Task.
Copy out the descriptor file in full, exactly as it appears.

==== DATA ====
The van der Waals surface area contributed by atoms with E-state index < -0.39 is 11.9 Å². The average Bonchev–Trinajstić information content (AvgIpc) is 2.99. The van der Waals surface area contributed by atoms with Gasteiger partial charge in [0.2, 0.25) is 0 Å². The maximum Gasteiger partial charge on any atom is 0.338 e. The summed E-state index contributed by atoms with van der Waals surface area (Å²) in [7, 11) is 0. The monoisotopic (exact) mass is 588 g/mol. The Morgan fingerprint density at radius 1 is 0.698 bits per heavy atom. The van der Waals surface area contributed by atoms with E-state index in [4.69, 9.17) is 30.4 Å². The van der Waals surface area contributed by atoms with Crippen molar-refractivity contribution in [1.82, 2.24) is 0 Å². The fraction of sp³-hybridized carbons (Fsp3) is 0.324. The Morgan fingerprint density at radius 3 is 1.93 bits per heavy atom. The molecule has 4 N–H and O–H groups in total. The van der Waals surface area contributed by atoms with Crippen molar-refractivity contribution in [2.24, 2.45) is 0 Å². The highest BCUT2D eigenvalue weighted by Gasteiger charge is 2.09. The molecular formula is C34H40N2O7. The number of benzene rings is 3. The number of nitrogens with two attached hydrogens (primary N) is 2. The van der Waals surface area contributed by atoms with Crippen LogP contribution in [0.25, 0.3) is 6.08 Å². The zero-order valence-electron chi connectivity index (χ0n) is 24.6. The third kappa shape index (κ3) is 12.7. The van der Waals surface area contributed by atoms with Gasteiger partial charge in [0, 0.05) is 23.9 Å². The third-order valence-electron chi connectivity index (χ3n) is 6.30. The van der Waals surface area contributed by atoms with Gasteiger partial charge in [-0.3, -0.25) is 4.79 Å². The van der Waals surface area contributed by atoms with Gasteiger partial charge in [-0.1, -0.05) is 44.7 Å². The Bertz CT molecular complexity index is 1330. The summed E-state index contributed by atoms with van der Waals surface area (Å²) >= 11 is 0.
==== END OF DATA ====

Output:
The van der Waals surface area contributed by atoms with E-state index < -0.39 is 11.9 Å². The average Bonchev–Trinajstić information content (AvgIpc) is 2.99. The van der Waals surface area contributed by atoms with Gasteiger partial charge in [0.2, 0.25) is 0 Å². The maximum Gasteiger partial charge on any atom is 0.338 e. The summed E-state index contributed by atoms with van der Waals surface area (Å²) in [7, 11) is 0. The monoisotopic (exact) mass is 588 g/mol. The Morgan fingerprint density at radius 1 is 0.698 bits per heavy atom. The van der Waals surface area contributed by atoms with E-state index in [4.69, 9.17) is 30.4 Å². The van der Waals surface area contributed by atoms with Crippen molar-refractivity contribution in [1.82, 2.24) is 0 Å². The fraction of sp³-hybridized carbons (Fsp3) is 0.324. The Morgan fingerprint density at radius 3 is 1.93 bits per heavy atom. The molecule has 4 N–H and O–H groups in total. The van der Waals surface area contributed by atoms with Crippen molar-refractivity contribution in [2.24, 2.45) is 0 Å². The highest BCUT2D eigenvalue weighted by Gasteiger charge is 2.09. The molecular formula is C34H40N2O7. The number of benzene rings is 3. The number of nitrogens with two attached hydrogens (primary N) is 2. The van der Waals surface area contributed by atoms with Crippen LogP contribution in [0.25, 0.3) is 6.08 Å². The zero-order valence-electron chi connectivity index (χ0n) is 24.6. The third kappa shape index (κ3) is 12.7. The van der Waals surface area contributed by atoms with Gasteiger partial charge in [0, 0.05) is 23.9 Å². The third-order valence-electron chi connectivity index (χ3n) is 6.30. The van der Waals surface area contributed by atoms with Gasteiger partial charge in [-0.3, -0.25) is 4.79 Å². The van der Waals surface area contributed by atoms with Gasteiger partial charge in [-0.1, -0.05) is 44.7 Å². The Bertz CT molecular complexity index is 1330. The summed E-state index contributed by atoms with van der Waals surface area (Å²) >= 11 is 0.